Spatial Storytelling in Urban Studies and History

Spatial Storytelling in Urban Studies and History


Today I attended a discussion by Nil Tuzcu. Dr. Tuzcu discussed her work with spatial history in a lecture titled “Spatial Storytelling in Urban Studies and History.” I was particularly interested in attending this lecture because it echoed the lecture I had attended almost two months ago regarding space and the humanities.

Dr. Tuzcu walked those in attendance through her projects on Istanbul. Dr. Tuzcu works with urbanism in a historical context. Her projects are focused on narrative visualization—the telling of spatial stories with historical data.

Her first project was a map of Istanbul titled “Istanbul Urban Database.” On this website, the viewer can chose from ten layers to place on the map of the city. Viewers can explore Istanbul from 1853 to today with ten different maps, and can compare these maps with a side by side (by side by side, etc.) tool. This project was an amazing way to explore the changes in Istanbul over time in a variety of ways. “Istanbul Urban Database” is an example of how maps can enhance a viewer’s understanding of history.

Dr. Tuzcu’s second project was the “I Am Istanbul” Project. This project is a multimedia storytelling platform that shows Istanbul in the twentieth century through the eyes of five fictional characters. Participants can choose what activities they participate in. The experience is all in Turkish and teaches users the urban history of Istanbul. There are a variety of media that makes the experience multidimensional for the participant. While the project is presented through viewing these fictional characters interact with the urban landscape, viewers can create their own experience to understand the history of the city. The use of fictional characters is a great bridge for outsiders to look into the history of the city.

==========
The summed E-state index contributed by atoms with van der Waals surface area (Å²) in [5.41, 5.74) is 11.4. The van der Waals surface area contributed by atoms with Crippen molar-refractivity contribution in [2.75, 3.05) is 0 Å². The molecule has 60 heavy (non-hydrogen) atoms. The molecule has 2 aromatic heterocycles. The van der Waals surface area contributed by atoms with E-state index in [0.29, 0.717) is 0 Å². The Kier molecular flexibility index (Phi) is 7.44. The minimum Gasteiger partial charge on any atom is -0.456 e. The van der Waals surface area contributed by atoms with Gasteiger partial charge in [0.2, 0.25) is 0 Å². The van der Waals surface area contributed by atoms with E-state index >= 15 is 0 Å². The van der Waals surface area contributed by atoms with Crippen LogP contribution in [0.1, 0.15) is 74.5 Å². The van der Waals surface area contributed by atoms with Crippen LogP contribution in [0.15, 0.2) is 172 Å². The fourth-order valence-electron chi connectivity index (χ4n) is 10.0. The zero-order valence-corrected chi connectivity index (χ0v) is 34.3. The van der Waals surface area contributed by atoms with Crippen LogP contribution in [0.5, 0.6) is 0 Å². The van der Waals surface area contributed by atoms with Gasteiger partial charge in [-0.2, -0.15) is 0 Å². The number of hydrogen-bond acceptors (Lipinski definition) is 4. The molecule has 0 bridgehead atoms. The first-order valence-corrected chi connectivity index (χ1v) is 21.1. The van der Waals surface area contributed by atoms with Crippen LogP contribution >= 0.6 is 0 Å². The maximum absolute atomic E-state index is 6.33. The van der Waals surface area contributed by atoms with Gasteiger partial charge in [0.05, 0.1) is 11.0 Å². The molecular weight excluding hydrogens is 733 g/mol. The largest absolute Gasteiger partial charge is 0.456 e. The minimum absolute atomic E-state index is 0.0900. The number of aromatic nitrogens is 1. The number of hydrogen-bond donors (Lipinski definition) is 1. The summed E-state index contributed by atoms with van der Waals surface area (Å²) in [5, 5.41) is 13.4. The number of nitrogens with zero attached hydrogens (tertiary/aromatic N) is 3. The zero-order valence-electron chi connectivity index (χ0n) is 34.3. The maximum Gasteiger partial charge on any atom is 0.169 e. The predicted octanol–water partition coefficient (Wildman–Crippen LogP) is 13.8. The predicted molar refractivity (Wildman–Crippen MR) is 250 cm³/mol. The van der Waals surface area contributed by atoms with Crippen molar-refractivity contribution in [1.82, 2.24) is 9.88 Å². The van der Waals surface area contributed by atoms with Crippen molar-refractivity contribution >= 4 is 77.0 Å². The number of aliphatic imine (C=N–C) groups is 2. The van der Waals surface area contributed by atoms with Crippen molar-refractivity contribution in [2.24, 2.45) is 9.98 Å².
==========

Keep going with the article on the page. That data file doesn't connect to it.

The third project presented by Dr. Tuzcu was titled “September 1955”. This virtual reality experience placed participants in the chaotic conditions of the Istanbul Pogrom that are difficult to capture via other methods. The creators used archives to create a reality that is true to the experience of the riots. While VR seems like a large investment without substantial results, this example proved my assumption wrong. VR can enrich learning and create empathy in participants.

Dr. Tuzcu makes viewers critically think about the history of Istanbul. She thinks outside of 2-D visualizations to give a more immersive experience. This DH presentation left me with the most amount of ideas floating in my head. Dr. Tuzcu’s presentation was really thought provoking for those who work in the humanities. She allows viewers to draw their own conclusions by being in multiple scenarios in Istanbul and by experiencing the city so deeply. She utilized a variety of visualization skills to give a broad range of experiences to viewers. Dr. Tuzcu used data and maps to create such large analyses that viewers can interpret on their own. 

This presentation was also inspiring as an example of a woman in the field. Dr. Tuzcu is a successful digital humanist who explores a variety of actors and experiences in Istanbul’s history. She also does an excellent job of giving a voice to those present during events that are underrepresented. 

While all of my experience in the DH community at Northeastern have been helpful for jumping into the topic, this was by far the most inspiring. To see a woman in the academic world being so successful through her use of DH skills, it makes me enthusiastic about learning more skills over the next two years. I am encouraged to develop these skills so that I can present data in a way that provokes viewers to think critically just as Dr. Tuzcu has shown.

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